Peer-to-peer interviews give you a closer look at how prospective employees will get along with your staff--but be careful whom you introduce them to.
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When Bruce Fenton gets a good vibe about a job applicant, hedoesn't dangle a job offer right away. He wants the applicantto meet a few of the company's employees first. "Peopleact differently with different people," says Fenton, founderand president of Atlantic Financial Inc., an investment firm inWestboro, Massachusetts, with annual sales topping $1 million."If someone is abrasive to the junior people, we're notinterested. They wouldn't be a fit."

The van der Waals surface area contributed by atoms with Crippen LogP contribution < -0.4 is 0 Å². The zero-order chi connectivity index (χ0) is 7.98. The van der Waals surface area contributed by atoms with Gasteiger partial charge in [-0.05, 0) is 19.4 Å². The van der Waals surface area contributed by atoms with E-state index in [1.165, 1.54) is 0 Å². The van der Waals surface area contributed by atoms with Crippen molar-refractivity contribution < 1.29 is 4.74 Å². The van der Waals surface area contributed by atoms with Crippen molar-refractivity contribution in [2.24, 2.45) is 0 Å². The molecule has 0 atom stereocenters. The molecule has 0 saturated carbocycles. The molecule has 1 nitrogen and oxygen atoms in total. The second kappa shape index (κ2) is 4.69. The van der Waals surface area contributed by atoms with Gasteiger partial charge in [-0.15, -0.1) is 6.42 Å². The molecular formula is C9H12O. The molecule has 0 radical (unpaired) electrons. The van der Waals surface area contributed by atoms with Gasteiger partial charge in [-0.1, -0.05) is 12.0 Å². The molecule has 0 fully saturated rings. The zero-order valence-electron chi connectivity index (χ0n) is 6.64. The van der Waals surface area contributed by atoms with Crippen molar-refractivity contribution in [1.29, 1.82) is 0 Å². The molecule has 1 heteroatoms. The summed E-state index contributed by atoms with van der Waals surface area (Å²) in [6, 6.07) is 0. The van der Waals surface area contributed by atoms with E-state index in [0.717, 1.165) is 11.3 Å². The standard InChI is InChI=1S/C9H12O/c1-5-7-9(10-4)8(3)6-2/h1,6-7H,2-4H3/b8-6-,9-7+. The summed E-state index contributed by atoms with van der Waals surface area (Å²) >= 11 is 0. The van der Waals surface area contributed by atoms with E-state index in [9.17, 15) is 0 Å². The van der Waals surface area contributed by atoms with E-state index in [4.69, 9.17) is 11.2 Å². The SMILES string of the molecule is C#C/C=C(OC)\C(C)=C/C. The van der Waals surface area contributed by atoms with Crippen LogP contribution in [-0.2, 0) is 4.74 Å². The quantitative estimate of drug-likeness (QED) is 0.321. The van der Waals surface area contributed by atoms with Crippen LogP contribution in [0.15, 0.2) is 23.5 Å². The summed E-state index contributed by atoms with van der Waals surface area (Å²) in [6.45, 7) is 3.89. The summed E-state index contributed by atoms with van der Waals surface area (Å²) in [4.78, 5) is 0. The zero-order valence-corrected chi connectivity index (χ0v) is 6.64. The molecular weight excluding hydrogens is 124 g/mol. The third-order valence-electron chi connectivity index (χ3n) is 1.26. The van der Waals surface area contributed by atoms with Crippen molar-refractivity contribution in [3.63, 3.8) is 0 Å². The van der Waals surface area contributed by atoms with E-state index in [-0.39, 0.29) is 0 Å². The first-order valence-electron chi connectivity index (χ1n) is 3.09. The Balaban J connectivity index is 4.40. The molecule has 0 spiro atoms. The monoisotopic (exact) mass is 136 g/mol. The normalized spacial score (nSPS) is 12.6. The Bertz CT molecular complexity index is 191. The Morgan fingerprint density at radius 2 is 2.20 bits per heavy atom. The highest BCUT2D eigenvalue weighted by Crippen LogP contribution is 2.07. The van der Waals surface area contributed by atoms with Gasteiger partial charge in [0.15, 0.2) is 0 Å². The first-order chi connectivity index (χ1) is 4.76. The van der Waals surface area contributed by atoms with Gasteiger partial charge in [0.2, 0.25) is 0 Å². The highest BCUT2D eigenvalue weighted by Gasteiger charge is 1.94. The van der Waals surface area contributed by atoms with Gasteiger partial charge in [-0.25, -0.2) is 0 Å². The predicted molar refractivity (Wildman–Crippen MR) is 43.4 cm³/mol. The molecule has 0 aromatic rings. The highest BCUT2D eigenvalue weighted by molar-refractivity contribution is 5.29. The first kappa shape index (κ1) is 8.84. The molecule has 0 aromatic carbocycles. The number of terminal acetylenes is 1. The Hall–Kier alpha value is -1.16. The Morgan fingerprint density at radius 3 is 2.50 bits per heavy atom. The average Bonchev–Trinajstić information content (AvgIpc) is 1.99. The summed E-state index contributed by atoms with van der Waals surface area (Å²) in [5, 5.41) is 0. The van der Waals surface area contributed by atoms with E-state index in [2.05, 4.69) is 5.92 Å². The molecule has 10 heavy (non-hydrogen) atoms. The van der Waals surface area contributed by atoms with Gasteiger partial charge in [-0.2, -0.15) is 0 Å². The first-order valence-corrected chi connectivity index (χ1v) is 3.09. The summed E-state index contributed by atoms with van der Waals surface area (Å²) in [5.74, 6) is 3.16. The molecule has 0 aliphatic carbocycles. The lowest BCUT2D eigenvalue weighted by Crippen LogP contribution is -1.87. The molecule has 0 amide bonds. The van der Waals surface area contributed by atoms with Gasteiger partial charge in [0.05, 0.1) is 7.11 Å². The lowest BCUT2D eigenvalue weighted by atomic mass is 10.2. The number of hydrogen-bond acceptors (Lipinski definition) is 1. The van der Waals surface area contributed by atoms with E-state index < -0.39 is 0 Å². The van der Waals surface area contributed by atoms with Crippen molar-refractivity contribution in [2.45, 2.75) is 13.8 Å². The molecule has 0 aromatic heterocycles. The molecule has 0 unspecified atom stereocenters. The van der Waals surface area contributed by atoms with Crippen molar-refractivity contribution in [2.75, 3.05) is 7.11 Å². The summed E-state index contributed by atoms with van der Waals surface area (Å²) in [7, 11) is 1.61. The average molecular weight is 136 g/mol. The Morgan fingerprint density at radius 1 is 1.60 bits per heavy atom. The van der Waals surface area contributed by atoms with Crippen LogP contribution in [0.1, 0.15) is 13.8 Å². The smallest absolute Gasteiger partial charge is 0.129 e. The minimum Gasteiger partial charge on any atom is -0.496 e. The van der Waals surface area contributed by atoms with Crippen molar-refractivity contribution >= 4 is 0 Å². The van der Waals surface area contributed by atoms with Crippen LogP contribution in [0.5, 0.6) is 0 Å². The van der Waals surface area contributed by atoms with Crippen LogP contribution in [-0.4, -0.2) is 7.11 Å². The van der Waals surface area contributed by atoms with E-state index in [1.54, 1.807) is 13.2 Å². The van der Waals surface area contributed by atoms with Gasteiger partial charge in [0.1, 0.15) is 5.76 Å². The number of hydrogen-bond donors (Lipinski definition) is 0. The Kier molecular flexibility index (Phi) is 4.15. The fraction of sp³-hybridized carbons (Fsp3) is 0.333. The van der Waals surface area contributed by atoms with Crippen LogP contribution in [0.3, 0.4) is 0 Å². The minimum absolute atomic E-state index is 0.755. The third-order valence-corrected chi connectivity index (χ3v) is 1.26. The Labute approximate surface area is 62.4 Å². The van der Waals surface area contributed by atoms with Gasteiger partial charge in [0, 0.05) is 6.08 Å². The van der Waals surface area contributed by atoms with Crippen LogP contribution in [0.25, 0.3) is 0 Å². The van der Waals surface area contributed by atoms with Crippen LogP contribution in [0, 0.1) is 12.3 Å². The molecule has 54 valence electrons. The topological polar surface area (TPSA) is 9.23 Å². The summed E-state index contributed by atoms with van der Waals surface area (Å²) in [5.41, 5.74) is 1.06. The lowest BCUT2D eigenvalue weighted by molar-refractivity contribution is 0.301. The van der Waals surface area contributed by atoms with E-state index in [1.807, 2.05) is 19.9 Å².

Fenton, 32, uses a technique called the peer-to-peer interview,where applicants meet one-on-one with rank-and-file employees toask questions about the job and the company. The employee sizes upthe applicant and tells the boss what he or she thinks.
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